A: Good News! I have been able to use the 3Com Megahertz Cardbus Ethernet PCMCIA card (3CCFE575BT) in Windows NT 4.0 without Softex. There is a new driver in 3Com (11/2/98) that works fine. Manuel Roman, webtalk
A: Definitely choose Softex over SystemSoft. Softex offers more hotswappable CardBus drivers. For example, Softex has drivers for 3C575B [3Com Network card] where SystemSoft doesn't. Softex worked out of the box on the Dell 7000. Bob Salita, Newsgroup
A: Dell now ships Softex drivers with this card and they have posted Softex drivers for this card on their site. Lilla
A: For the Xircom Realport 10/100 and the Linksys PCMCIA Ethernet adapters, you *DO NOT* need the Softex cardbus drivers. MS's hardware test site says that the TI 1220 Cardbus chipset is supported natively by NT 4. I have successfully set up both the Xircom and Linksys cards using the drivers that came with them and NT 4, SP3's native Cardbus support. Morris Morris, Webtalk
A: Due to OS lack of support, usb, irda and dvd will not available. DVD will accessible as cdrom. This functionality is pretty much the same as found in other notebooks such as IBM Thinkpad 600 and Tecra except IRDA works on ibm. Albert Ho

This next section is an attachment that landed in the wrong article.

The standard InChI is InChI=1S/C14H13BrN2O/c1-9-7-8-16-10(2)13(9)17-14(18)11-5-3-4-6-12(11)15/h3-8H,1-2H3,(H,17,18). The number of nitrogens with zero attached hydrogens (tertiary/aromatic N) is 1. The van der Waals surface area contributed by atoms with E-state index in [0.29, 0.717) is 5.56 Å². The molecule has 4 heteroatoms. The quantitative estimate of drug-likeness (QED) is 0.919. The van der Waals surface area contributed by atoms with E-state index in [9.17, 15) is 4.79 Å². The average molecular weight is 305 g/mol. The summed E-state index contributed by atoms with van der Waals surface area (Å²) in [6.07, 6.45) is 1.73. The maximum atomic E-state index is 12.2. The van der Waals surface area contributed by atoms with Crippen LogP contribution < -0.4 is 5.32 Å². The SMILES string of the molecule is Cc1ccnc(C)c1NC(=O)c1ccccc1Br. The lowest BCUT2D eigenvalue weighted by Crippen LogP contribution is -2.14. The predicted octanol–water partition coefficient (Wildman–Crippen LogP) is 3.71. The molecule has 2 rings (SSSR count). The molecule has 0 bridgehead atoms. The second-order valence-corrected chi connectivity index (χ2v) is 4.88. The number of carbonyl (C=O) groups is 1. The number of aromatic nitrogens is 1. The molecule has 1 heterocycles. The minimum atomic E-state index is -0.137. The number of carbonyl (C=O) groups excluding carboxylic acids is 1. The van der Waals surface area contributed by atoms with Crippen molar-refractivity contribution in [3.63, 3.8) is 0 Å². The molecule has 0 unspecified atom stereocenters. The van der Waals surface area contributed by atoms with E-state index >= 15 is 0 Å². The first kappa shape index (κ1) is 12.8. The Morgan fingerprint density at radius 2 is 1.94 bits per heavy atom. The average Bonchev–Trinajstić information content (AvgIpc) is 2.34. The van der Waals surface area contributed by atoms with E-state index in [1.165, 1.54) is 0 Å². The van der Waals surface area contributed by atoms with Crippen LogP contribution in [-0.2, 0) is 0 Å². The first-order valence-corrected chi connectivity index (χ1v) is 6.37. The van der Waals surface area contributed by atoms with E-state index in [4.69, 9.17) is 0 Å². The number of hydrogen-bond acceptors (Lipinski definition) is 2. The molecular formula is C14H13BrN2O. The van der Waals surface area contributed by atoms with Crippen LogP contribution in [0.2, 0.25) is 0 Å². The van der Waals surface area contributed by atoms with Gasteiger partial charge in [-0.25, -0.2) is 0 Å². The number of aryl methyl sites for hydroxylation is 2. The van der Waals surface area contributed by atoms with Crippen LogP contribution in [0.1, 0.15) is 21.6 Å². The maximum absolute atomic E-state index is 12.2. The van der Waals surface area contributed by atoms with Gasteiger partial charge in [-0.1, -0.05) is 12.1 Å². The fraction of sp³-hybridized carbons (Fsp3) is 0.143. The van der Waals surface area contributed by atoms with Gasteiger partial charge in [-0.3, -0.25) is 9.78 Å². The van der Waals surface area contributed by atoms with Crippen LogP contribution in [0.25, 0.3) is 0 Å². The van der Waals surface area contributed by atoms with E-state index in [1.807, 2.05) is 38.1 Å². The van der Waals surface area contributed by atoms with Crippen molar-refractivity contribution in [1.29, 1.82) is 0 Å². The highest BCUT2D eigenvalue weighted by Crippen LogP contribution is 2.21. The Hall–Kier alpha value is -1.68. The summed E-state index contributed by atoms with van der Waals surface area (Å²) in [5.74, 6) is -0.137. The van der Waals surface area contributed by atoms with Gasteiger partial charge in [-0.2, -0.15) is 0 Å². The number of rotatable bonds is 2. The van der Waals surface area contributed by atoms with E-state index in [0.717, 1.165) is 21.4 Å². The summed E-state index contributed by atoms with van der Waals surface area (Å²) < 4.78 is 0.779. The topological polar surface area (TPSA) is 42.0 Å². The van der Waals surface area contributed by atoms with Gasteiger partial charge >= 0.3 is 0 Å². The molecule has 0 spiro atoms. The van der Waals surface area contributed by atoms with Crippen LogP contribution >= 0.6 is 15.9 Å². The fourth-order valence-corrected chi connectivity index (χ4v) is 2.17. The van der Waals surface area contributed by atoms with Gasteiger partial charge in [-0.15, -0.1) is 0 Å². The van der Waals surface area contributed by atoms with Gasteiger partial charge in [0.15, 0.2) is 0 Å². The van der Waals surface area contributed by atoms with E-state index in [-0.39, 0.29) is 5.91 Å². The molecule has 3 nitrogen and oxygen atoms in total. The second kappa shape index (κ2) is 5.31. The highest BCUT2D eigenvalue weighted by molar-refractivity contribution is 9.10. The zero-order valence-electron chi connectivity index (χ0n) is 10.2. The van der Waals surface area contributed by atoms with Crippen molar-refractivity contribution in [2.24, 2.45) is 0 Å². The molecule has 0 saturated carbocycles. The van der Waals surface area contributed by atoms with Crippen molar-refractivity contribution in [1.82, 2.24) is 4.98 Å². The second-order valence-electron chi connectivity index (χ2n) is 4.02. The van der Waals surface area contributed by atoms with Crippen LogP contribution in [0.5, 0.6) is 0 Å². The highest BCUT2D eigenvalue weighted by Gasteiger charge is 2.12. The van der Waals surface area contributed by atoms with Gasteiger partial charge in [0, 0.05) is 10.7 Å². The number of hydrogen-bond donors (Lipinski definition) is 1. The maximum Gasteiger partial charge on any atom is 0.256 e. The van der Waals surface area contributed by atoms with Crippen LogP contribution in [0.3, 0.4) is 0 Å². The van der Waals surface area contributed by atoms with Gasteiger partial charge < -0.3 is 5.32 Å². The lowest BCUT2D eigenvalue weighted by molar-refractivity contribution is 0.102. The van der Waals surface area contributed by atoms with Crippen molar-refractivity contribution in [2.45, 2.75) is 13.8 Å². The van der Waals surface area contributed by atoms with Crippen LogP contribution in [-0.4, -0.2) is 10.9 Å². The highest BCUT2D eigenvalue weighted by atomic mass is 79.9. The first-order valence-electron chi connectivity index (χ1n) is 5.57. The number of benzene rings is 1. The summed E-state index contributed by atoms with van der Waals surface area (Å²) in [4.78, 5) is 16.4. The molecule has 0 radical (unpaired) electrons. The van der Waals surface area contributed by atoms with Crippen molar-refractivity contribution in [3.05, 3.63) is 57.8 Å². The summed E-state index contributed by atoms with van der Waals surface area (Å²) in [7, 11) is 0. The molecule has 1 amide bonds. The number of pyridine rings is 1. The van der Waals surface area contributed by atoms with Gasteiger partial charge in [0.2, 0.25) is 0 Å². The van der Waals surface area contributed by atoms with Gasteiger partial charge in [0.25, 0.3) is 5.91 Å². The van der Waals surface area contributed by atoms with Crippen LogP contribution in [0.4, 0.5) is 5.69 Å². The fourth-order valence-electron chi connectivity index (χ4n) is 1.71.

A: Windows NT 4.0 does not provide support for USB. I would advise using Windows 98 or a dual boot for that. Dell/David Whiteley, Webtalk
A: I have NT4 + SP3 on this I7k. Things you need:
A: The NT4 system/boot partitions must be in the first 4Gb. If it is not you will get "Inaccessible Boot Device" or Similar Nathan, webtalk
A: I have NT running on a 7000. This is what I've been able to do:
A: Dual boot Win98/NT. I have it installed this way. It seems to work OK. Rick Helbling, Webtalk
A: Other notes: NT 4's DOS setup program (Winnt.exe) wouldn't create an 8 GB partition. I created a 2 GB, FAT partition so I could dual boot Win98 and NT. Once installed, NT's Disk Administrator let me partition the remaining 6 GB into one partition. Morris Lewis, Webtalk
A: With NT it is often absolutely necessary to reinstall the service pack AFTER you've installed a new device. (Cute, huh?) Something to keep in mind if you've installed a new device and it isn't working. ThinkpadMan, newsgroup
by Ed Staffin 28Oct98 (posted on webtalk)
Hi All, after nearly 3 days of grueling working I now know exactly how to get NT working on an I7000. Follow these steps *exactly* and life will be good. Go outside these guidelines and misery is sure to follow. I am not a Dell employee, just an end user who wants this to work. Anyhow, here goes.
Later ... Ed
by Albert Ho (10/27/98)
First off, I'm writing this down based on memory recall when I got my I7K. This is not a guarantee it will work for all cases so YMMV. First Assumptions:
Step 1. Goto I7K BIOS Setup; and goto modem settings;
remember the following settings...